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'Lazy' Hamilton Police officer gets probation for document forgery
"He was so lazy and so unprofessional that he resorted to criminal acts to complete two simple assignments"

Author of the article:Canadian Press
Canadian Press
Colin Perkel
Publishing date:Apr 22, 2021 • 1 day ago • 1 minute read • 11 Comments
Hamilton Police
Hamilton Police
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A “lazy and irresponsible” police officer in Hamilton found guilty of forgery will have to spend 18 months on probation and do 75 hours of community service, an Ontario court judge has ruled.

In handing down a conditional discharge, Judge Joseph Nadel found Const. Darren Smith, who had pleaded not guilty, derived no personal benefit from twice forging documents related to a firearms-surrender program.

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“He did not intend to cause anyone personal harm,” Nadel said. “He was so lazy and so unprofessional that he resorted to criminal acts to complete two simple assignments.”


Smith’s crimes arose when he was twice sent to retrieve unwanted firearms from two residents. The program calls for the owners to sign a “destruction waiver” but, instead, Smith forged their signatures and handed in the forged documents.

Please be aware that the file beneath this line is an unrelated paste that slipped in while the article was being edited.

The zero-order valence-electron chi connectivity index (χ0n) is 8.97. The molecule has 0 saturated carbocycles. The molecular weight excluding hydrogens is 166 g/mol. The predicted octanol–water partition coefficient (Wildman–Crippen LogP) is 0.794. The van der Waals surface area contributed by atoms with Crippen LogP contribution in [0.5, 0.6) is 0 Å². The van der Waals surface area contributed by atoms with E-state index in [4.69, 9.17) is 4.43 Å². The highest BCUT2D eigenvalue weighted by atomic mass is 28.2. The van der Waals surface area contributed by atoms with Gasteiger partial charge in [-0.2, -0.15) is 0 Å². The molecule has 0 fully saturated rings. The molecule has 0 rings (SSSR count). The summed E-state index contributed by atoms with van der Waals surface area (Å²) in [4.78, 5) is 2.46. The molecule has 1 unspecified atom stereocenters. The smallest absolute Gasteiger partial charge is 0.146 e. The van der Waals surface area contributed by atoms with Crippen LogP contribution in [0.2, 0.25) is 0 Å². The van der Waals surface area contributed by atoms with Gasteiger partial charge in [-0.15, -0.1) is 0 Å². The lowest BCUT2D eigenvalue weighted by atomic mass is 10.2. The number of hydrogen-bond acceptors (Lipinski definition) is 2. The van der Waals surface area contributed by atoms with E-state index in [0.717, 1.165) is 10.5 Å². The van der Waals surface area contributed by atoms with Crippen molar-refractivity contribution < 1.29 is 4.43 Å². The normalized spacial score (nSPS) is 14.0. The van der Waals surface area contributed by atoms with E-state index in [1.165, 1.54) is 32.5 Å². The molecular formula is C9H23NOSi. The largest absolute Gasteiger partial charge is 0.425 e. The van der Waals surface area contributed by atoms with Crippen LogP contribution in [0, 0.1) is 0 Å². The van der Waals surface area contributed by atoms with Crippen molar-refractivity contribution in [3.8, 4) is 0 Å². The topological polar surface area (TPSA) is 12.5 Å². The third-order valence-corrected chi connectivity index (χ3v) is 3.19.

According to Nadel, the officer was simply saving himself the “inconvenience” of having to go back to the homes to get the required signatures.

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“Even then, that inconvenience would have been remunerated as part of his regular shift duties as a patrol officer,” Nadel noted.

In passing sentence, Nadel found several mitigating factors, including the fact that Smith was having difficulty dealing with work pressures but had no previous record.

The fact that Smith committed his crimes while on active duty was an aggravating factor but his behaviour is unlikely to end up casting a cloud over the integrity of other officers and the judicial system itself, the judge said.


Nadel said the guilty findings will have serious consequences for Smith, noting the officer still faces a misconduct hearing that could see him fired. Ultimately, Nadel said, a conditional discharge involving probation — which means he will not be formally convicted if he fulfils the terms — was the appropriate punishment.

“Officer Smith’s crimes, despite being acts of malfeasance during the course of his duties, were the criminal acts of a lazy and irresponsible police officer,” Nadel wrote. “But they were not designed to harm the public intentionally (or) to financially benefit Mr. Smith.”
 

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Former cop jailed four years for sexually assaulting boy
Frank Kohler, 75, admitted to sexually abusing his victim between 1967 and 1972

Author of the article:Bryan Passifiume
Publishing date:Apr 26, 2021 • 10 hours ago • 2 minute read • Join the conversation